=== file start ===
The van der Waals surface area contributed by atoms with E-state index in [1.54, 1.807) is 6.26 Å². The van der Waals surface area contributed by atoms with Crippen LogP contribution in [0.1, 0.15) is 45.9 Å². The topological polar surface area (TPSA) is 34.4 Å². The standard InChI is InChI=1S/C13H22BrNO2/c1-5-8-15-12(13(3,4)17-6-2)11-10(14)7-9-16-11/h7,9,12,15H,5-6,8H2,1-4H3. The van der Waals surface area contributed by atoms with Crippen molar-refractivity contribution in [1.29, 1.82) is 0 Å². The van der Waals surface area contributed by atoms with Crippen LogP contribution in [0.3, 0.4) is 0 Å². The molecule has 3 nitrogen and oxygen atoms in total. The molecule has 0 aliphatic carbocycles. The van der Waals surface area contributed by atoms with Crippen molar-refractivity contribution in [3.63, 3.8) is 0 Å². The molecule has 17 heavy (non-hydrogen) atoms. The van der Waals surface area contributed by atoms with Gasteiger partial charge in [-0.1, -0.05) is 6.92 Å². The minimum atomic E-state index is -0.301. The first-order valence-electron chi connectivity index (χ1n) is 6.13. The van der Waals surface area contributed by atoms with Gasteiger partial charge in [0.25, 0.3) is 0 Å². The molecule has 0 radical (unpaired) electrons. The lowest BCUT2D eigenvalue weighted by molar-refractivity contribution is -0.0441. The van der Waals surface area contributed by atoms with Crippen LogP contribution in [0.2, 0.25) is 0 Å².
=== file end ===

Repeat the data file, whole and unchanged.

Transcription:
The van der Waals surface area contributed by atoms with E-state index in [1.54, 1.807) is 6.26 Å². The van der Waals surface area contributed by atoms with Crippen LogP contribution in [0.1, 0.15) is 45.9 Å². The topological polar surface area (TPSA) is 34.4 Å². The standard InChI is InChI=1S/C13H22BrNO2/c1-5-8-15-12(13(3,4)17-6-2)11-10(14)7-9-16-11/h7,9,12,15H,5-6,8H2,1-4H3. The van der Waals surface area contributed by atoms with Crippen molar-refractivity contribution in [1.29, 1.82) is 0 Å². The van der Waals surface area contributed by atoms with Crippen LogP contribution in [0.3, 0.4) is 0 Å². The molecule has 3 nitrogen and oxygen atoms in total. The molecule has 0 aliphatic carbocycles. The van der Waals surface area contributed by atoms with Crippen molar-refractivity contribution in [3.63, 3.8) is 0 Å². The molecule has 17 heavy (non-hydrogen) atoms. The van der Waals surface area contributed by atoms with Gasteiger partial charge in [-0.1, -0.05) is 6.92 Å². The minimum atomic E-state index is -0.301. The first-order valence-electron chi connectivity index (χ1n) is 6.13. The van der Waals surface area contributed by atoms with Gasteiger partial charge in [0.25, 0.3) is 0 Å². The molecule has 0 radical (unpaired) electrons. The lowest BCUT2D eigenvalue weighted by molar-refractivity contribution is -0.0441. The van der Waals surface area contributed by atoms with Crippen LogP contribution in [0.2, 0.25) is 0 Å².